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In the city of Lynn, Massachusetts, there is a hill with commanding views of both Boston and the Atlantic Ocean, which is less than a half mile away. Historians believe that the hill was used as a lookout point by Native Americans and early settlers, but the hill became well-known in the mid-1800s because of its association with the Hutchinson family, who built two cottages and a lookout tower on the property.The tower, known as High Rock Tower and Observatory, is listed on the National Register of Historic Places.

  • High Rock Tower
  • Hutchinson Family Singers
High Rock is a hill that rises roughly 170 feet overlooking the city of Lynn and with impressive views of the surrounding area, including Boston, as well as the Atlantic Ocean, which is less than a mile away. At the crest of the hill is High Rock Tower, which is 85 feet tall. The early history of the hill is not known with certainty, but given its size and the views from the hill, historians believe that it was used by Native Americans and early settlers as a lookout point.

In the mid-1800s, however, the property was purchased by Jesse Hutchinson. Hutchinson was a member of the Hutchinson Family Singers, one of the first popular American singing groups. The family made a name for themselves as a touring act in the 1840s and often sang about controversial issues of the day, including abolitionism and women's rights.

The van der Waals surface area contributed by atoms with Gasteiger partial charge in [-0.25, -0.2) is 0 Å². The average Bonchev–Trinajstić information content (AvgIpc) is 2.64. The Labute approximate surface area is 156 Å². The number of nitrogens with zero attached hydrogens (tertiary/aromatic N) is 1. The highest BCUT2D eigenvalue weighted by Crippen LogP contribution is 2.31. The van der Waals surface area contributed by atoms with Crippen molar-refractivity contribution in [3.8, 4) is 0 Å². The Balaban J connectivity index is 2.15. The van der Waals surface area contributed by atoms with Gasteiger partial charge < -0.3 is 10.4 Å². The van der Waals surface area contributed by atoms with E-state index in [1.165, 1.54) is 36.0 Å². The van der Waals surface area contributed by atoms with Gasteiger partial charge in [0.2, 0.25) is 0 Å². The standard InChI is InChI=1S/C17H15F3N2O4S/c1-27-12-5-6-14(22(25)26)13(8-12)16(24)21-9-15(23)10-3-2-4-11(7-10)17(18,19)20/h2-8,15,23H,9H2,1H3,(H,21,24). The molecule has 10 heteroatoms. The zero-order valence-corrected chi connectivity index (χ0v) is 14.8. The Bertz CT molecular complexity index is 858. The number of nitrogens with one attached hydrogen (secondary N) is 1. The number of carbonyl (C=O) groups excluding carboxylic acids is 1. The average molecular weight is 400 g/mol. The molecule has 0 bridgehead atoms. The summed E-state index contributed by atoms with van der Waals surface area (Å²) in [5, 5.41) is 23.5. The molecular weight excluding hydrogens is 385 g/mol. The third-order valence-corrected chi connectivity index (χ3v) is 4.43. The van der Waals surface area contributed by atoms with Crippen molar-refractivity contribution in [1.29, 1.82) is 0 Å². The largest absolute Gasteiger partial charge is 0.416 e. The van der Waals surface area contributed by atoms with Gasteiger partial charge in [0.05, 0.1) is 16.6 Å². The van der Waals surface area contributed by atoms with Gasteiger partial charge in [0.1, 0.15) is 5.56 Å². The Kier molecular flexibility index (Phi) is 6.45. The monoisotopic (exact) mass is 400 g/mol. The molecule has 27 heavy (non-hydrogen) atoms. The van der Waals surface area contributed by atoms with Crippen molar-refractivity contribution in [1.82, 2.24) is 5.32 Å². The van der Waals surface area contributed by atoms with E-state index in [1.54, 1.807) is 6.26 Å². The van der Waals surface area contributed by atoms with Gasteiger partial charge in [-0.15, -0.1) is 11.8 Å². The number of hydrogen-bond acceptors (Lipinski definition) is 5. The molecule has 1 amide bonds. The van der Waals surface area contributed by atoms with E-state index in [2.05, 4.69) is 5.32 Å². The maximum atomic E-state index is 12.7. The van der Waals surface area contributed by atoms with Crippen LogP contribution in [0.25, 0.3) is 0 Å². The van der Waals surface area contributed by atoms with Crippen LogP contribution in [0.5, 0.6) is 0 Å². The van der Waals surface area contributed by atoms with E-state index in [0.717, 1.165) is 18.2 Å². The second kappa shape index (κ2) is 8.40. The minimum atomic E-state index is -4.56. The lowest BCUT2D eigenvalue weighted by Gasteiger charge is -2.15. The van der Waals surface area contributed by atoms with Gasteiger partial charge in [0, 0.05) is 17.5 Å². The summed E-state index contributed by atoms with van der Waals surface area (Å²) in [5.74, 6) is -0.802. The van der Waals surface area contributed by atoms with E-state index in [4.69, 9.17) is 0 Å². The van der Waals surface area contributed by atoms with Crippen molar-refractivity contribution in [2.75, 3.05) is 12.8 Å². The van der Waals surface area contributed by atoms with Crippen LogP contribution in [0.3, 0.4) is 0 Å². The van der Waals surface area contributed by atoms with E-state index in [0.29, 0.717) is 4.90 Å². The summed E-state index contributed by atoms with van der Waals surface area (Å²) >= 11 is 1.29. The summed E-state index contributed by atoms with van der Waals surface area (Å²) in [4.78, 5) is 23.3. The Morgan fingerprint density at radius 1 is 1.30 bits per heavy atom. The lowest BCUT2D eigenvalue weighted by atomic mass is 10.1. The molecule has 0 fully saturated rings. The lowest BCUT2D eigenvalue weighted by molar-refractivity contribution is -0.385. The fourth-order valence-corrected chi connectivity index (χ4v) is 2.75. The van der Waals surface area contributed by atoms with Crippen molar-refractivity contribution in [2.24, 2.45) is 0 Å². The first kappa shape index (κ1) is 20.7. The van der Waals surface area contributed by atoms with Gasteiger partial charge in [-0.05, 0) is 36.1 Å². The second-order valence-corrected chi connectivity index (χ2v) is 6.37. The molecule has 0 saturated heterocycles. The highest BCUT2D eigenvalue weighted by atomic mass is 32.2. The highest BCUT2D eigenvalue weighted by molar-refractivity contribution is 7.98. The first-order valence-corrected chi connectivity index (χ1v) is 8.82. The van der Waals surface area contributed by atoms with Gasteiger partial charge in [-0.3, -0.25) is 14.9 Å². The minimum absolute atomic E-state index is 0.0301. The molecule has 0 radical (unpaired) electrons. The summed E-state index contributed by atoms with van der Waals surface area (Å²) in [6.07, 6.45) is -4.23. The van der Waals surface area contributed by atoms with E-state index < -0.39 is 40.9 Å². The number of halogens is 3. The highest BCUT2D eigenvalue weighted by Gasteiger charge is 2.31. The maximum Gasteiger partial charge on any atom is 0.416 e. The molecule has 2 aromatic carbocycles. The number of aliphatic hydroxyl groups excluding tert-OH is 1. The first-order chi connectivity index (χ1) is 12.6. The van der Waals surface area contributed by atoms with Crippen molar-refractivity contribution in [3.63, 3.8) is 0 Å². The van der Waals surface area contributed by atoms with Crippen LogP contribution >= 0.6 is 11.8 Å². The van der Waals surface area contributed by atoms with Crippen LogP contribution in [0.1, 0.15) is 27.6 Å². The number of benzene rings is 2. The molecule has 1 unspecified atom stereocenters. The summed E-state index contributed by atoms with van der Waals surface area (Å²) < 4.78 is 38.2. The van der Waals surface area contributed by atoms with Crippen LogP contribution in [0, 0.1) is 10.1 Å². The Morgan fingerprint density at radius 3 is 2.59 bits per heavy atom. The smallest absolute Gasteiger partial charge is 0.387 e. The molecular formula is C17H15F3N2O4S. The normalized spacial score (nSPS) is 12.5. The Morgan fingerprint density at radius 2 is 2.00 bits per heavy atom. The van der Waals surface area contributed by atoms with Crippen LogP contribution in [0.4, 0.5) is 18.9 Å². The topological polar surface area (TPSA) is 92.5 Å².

The Hutchinson family built an observation tower, an auditorium, and two Gothic cottages on the property and lived there for most of the remainder of the nineteenth century. The original tower was built at some point between 1847 and 1848 and the family often opened it to the public, usually for public celebrations. Occasionally the family leased the tower to people conducting electrical experiments. In 1852, the hill and the tower were the scene of one of the stranger events in Lynn's history when John Murray Spear, a Spiritualist who claimed to be able to communicate with Thomas Jefferson and Benjamin Franklin, among others, attempted to create the "New Motive Power," which he envisioned as a mechanical messiah. A woman joined Spear and his followers at the tower to symbolically "birth" the machine, which was eventually dismantled.

At the news of the fall of Richmond in April 1865, a large crowd gathered at the tower to celebrate, and over the course of the evening, the tower was burned to the ground. The present tower was built in 1904 and originally had a domed observatory at the top, which has since been replaced.

The High Rock Tower was closed to the public until 2002. Nowadays, however, the public is welcome to come and view space through the 12-inch Meade telescope at the summit of the tower. The tower is listed on the National Register of Historic Places.
High Rock Park, Tower and Observatory. City of Lynn. . Accessed July 16, 2018.